I've kind of saved the best for last. Dragon Quest Builders 2, and Dragon Quest XI. Two games in the Dragon Quest franchise, both vastly different, but still drenched with the charm that one would expect from Dragon Quest. These games are highly recommended by me, and I intend to give them a separate post to themselves.

So that's kind of a condensed review, but not really a review, of the majority of the games I played in 2019.
Onward to 2020!

How's it going?

Oh Hi there.
It's been a while since my last post, huh?
Like, there was the whole 2019, and then there was the whole 2020 thing.
But maybe I'm back.
There certainly were a lot of games that came out in 2019 and 2020 that I have a lot of thoughts on, and it would probably be enjoyable to me to mentally revisit some of them and share some of those thoughts. So while I kind of hate doing big Wall of Text posts, I will likely need to do two in order to cover everything from 2019/2020 all at once.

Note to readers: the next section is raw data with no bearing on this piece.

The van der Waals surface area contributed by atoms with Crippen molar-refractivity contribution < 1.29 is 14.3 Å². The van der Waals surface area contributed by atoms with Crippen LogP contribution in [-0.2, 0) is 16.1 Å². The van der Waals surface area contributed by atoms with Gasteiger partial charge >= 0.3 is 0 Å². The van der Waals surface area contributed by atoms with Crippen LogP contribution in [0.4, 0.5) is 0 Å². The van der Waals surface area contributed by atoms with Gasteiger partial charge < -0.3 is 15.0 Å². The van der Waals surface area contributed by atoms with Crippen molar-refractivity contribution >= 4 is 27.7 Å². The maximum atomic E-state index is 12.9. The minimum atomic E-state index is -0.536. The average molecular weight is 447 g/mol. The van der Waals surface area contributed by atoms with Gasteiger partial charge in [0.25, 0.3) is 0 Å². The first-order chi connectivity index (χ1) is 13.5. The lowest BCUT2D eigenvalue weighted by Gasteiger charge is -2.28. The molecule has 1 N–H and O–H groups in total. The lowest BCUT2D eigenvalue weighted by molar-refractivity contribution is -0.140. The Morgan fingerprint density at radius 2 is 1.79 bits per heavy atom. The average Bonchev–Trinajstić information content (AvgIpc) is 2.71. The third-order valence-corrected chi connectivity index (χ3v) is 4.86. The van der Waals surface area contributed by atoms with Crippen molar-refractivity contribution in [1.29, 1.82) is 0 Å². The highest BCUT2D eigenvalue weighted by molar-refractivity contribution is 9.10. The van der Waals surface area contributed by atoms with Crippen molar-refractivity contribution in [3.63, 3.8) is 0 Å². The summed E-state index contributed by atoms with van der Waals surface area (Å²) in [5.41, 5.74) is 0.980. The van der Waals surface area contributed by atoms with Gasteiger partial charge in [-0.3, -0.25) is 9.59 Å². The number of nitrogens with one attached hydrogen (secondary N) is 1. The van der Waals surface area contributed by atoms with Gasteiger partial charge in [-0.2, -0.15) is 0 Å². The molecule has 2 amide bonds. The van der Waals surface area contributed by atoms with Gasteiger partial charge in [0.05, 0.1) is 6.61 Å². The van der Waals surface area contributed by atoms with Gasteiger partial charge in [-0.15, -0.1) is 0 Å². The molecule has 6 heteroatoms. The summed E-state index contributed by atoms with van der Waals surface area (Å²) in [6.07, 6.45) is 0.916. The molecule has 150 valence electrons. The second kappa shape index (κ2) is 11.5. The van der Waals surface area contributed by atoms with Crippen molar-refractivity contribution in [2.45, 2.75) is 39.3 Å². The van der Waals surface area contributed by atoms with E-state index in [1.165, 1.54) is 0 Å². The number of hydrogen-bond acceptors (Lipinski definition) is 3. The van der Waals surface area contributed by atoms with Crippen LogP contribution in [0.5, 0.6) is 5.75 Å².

So I shall start working on those and will hopefully post them within the next week.
Thanks to anyone who reads!

2018 in Review

2018 was a big year for games.
But then again, every year seems to be a bigger year for games than the last one.
Looking back at the list of the many games that I've played in 2018, there's stuff from the beginning of the year that makes me think "Woah, that actually was just from this year?"
Here's a short list, in rough release order:

Monster Hunter World
Far Cry 5
A Way Out
Yakuza 6
Detroit Become Human
Yoku's Island Express